I find it fascinating that, even this close to the end, the tech tree still contains within it this kind of implied serendipity in the march of technology. This is one of those patterns that Reynolds was careful to establish in the beginning that continues to pay dividends here at the end. Even if almost none of his players peers closely enough to notice this detail directly, the fact that it’s there to be found at all adds a great deal to the player’s feeling that even the distant SMAC future is still a real place.

Technology: Applied Gravitonics

“What goes up . . . better doggone well stay up!”

— Morgan Gravitonics, Company Slogan

Applied Gravitonics is labeled by the game as a fourteenth-tier exploration technology. The prerequisites claim that it represents the extension of Graviton Theory with the help of Digital Sentiences. But its only immediate application is to allow the creation of units with the twenty-strength Graviton Gun, which is odd. It seems as if this designation and the associated quote were created with the expectation that a mobility power like either the Gravship chassis or the Antigrav Struts would go here.

None of those quibbles change the fact that I still love this quote, though. For one, it’s definitely clever in that way we’ve come to associate with CEO Morgan. But it’s the juxtaposition of the cheesy folksiness and the ultra-futuristic content that does it for me. To the people who are running Morgan Gravitonics, if they’ve done their job right, they really have denied the old truism that “what goes up must come down”.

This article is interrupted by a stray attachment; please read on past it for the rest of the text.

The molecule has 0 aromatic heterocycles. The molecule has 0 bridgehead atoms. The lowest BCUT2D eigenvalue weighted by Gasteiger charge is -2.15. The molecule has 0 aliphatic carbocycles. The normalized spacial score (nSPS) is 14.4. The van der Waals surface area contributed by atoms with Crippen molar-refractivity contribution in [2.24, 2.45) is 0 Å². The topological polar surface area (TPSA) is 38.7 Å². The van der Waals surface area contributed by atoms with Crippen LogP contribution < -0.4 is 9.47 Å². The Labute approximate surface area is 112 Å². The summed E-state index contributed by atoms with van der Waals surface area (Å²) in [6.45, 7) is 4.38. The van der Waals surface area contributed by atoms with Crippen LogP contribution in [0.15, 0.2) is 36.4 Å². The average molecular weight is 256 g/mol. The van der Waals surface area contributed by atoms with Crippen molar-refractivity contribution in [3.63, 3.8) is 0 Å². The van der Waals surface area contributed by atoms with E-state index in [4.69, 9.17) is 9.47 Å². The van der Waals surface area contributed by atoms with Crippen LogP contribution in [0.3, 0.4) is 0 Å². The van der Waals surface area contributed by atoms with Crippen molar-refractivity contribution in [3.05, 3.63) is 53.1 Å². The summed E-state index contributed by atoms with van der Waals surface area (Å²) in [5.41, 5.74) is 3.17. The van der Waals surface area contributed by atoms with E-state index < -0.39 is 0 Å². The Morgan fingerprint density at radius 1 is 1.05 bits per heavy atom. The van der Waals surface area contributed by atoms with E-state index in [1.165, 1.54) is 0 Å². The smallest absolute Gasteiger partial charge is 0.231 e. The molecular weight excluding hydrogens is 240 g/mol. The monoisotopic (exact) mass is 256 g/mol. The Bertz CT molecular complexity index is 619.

They’ve gone even further than that by making it the vision statement for their business. The inversion of the player’s expectations in the slogan is now normal for them. The imagined SMAC future becomes about ten times more crazy and wonderful of a place once the player starts adding in what must be routine exercises of antigravity. Do they have floating castles in the sky? Hoverboards that can cruise into the air as easily as they can skim along the ground? Bungee jumping without the need for any ropes? The sky’s the limit at this point.

It’s also worth mentioning that this is the last quote delivered by a Morganite. Its very normality – especially in contrast with Sister Miriam’s most recent quotes – is evidence in favor of the proposition that the CEO’s experiment did not canonically end in fire and tears. Which is kind of weird if you think about the Economic Victory rules. The absence of any sign that Morgan Industries was plundered by a coalition of rival forces can be seen as something akin to the dog that didn’t bark.

Now consider how late on the tree we have to go before encountering Applied Gravitonics. The Morganites must have remained on the cutting-edge in research all the way through the game. This is true even with the University as one of their main rivals. And after they spent many thousands of energy credits on their bid to corner the planetary energy market. The Morganite economy at the end of the canon game could very likely have been amazing.